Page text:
For reasons not worth going into, I was unable to purchase a new phone that day. Afterward, in explaining my frustrations to my family, some of them suggested I consider a smart phone. It turned out that I would be able to get an older smart phone for less than $50 dollars, so cost would not be prohibitive in that case.

I pondered it. I pestered all family members with smart phones with questions about said devices. Finally, I decided that I could try a smart phone. I had 14 days to try it out, so if I didn’t like it I could take it back.

I decided on an iPhone. Some of my family has iPhones, and it seemed that an iPhone was the least complicated smartphone out there. I still did not really want a smart phone, but I thought that smart phones were the way the world was going, and that it would be better if I just bit the bullet and started getting used to them now.

As you may guess, this was not a good line of reasoning to take.

I started freaking out about it while in the middle of making the purchase. Fortunately I was freaking out in my head, so no one was alarmed, but it was very unpleasant. I convinced myself that I should at least complete the purchase and take it home, because maybe I would feel better about it in the morning, or in a couple of hours or something.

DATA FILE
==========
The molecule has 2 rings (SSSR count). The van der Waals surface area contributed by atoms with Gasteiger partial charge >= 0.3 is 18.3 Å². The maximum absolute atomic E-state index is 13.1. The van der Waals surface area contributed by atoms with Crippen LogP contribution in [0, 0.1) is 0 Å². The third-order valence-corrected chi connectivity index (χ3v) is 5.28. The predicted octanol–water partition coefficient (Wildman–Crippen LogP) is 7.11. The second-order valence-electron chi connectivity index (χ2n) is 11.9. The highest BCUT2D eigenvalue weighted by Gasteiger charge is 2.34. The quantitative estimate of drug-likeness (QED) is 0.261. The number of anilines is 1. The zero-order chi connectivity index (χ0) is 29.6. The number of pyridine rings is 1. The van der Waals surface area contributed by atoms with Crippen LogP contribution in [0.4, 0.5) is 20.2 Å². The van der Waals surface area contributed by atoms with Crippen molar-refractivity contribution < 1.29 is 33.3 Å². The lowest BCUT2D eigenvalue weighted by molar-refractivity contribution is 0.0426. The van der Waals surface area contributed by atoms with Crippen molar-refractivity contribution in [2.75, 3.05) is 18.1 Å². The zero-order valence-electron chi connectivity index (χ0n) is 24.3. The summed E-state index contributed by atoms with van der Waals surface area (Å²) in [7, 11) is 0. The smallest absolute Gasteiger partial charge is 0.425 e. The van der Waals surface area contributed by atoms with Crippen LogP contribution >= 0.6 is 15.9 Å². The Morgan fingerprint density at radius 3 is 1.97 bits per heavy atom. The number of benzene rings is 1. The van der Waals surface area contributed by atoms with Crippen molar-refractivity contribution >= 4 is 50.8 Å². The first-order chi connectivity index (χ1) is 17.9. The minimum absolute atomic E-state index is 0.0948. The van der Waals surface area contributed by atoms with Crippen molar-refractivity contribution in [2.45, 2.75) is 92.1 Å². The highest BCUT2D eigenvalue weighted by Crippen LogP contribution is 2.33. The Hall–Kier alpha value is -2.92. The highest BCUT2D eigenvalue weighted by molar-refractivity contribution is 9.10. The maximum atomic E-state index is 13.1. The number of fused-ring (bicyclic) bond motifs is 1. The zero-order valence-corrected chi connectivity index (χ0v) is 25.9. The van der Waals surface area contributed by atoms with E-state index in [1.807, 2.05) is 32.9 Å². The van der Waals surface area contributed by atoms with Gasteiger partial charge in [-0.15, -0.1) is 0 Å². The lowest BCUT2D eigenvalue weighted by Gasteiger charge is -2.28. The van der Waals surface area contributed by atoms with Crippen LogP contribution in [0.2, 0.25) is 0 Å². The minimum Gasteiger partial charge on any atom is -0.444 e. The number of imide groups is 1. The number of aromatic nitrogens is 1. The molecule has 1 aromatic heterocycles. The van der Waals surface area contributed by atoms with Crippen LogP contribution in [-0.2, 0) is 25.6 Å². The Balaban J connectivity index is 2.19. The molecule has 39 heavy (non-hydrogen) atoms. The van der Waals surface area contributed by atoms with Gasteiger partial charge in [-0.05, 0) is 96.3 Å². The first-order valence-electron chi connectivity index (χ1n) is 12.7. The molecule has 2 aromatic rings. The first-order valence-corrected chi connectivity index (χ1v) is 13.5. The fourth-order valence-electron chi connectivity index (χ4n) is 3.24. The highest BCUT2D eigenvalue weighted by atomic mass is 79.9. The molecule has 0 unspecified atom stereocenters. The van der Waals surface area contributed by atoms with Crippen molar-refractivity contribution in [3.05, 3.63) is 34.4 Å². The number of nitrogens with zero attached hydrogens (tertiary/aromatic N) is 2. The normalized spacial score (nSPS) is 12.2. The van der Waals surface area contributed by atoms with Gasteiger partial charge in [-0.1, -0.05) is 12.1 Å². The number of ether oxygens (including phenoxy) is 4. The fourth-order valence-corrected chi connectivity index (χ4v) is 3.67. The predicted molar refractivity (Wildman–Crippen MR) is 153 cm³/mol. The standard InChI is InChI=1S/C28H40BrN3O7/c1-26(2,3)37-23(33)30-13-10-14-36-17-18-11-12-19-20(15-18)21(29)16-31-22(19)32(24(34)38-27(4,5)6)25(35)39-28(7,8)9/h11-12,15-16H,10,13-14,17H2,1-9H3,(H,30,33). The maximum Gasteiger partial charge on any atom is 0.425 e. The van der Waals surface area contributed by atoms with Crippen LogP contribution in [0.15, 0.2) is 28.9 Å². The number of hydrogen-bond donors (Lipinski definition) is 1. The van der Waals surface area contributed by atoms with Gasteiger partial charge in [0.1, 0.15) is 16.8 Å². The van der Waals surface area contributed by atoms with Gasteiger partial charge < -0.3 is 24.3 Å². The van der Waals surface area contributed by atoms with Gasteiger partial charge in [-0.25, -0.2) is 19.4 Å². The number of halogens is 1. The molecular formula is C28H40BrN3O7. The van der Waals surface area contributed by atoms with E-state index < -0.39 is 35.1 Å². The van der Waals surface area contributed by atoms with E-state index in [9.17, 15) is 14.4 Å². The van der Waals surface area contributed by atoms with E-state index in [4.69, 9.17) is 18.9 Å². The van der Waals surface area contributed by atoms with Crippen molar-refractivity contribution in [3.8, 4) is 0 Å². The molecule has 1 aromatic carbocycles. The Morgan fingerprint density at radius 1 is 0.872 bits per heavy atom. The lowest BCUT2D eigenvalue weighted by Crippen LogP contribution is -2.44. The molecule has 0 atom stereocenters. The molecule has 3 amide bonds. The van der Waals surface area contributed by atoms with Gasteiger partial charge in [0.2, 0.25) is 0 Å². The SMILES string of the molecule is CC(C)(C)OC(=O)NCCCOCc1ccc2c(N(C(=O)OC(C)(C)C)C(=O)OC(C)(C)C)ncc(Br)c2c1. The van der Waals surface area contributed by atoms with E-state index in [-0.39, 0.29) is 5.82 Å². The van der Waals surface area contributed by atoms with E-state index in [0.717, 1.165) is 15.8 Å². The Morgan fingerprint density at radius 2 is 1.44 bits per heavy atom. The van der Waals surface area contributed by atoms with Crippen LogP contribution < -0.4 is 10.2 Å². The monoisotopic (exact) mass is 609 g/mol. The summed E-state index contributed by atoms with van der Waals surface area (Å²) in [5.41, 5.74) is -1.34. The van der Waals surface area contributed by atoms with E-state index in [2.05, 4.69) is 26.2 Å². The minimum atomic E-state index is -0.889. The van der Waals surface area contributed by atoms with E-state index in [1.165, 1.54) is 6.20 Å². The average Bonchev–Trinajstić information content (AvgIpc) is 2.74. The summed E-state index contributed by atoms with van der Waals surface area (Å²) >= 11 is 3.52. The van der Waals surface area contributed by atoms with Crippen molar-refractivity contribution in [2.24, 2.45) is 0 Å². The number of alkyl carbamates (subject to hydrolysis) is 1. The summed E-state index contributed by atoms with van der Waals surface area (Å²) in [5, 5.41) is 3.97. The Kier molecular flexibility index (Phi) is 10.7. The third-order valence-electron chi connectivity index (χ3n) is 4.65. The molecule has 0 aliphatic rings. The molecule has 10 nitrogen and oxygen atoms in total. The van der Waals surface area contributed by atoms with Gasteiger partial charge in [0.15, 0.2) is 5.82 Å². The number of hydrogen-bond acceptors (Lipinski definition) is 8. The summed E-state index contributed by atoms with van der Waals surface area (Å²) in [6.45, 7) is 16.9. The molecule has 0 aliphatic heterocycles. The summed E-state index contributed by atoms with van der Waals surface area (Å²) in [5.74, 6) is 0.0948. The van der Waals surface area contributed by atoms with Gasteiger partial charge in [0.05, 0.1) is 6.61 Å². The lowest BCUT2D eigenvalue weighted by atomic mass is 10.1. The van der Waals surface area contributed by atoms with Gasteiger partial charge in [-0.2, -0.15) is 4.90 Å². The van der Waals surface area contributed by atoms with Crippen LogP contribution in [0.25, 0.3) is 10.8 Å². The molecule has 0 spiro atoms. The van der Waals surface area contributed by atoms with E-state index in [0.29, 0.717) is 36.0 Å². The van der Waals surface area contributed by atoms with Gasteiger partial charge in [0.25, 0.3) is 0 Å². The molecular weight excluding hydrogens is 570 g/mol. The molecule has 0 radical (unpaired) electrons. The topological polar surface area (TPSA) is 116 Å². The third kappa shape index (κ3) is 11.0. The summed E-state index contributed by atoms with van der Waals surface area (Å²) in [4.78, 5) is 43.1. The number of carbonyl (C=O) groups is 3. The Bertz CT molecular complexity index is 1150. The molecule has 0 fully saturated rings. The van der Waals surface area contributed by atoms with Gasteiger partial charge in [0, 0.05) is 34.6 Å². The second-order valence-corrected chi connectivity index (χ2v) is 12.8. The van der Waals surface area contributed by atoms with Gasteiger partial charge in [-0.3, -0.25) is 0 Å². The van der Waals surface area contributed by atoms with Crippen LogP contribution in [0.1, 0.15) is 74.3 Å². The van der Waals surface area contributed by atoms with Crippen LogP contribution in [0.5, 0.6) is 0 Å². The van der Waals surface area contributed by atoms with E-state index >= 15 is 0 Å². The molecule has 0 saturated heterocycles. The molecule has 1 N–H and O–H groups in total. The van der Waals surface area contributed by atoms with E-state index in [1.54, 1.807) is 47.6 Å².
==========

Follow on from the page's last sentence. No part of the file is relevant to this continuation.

After I got home, I ended up using Skype to chat with my mother because I was too freaked out to actually use the new cell phone. I then babbled in a nervous and panicked fashion to some other people about it, and decided I would take it back after work the next day.

In the end, I kept the phone for a little over a week, and I was able to put aside my freaked out feelings and give it a fair trial. What it boiled down to was this: I just didn’t want a smart phone, and the idea of being that connected to the world bothered me. I didn’t want to be potentially available by email and by phone at all times. I didn’t want to have the opportunity to access the internet any time I came across a wifi signal or any time there was a 3G network. Really, I wanted my phone to allow me to make phone calls, and have a voicemail so people could leave me messages. Also, I mainly use my cell phone when I am out walking around or am on the bus. In-the-ear earbuds don’t work for me, and so I need to be able to hold the phone to my ear. The iPhone is rather heavy and is not designed to be comfortable to hold to the side of one’s head for a long time.

I returned it, and got a $40 flip phone. I’m very happy with it.

~Agatha Viola

Curmudgeon at Heart

P.S. My new flip phone has three programmable buttons, separate from the number pad, and it allows you to choose from a list of seven pre-selected options for your three buttons. One of them is a pill reminder.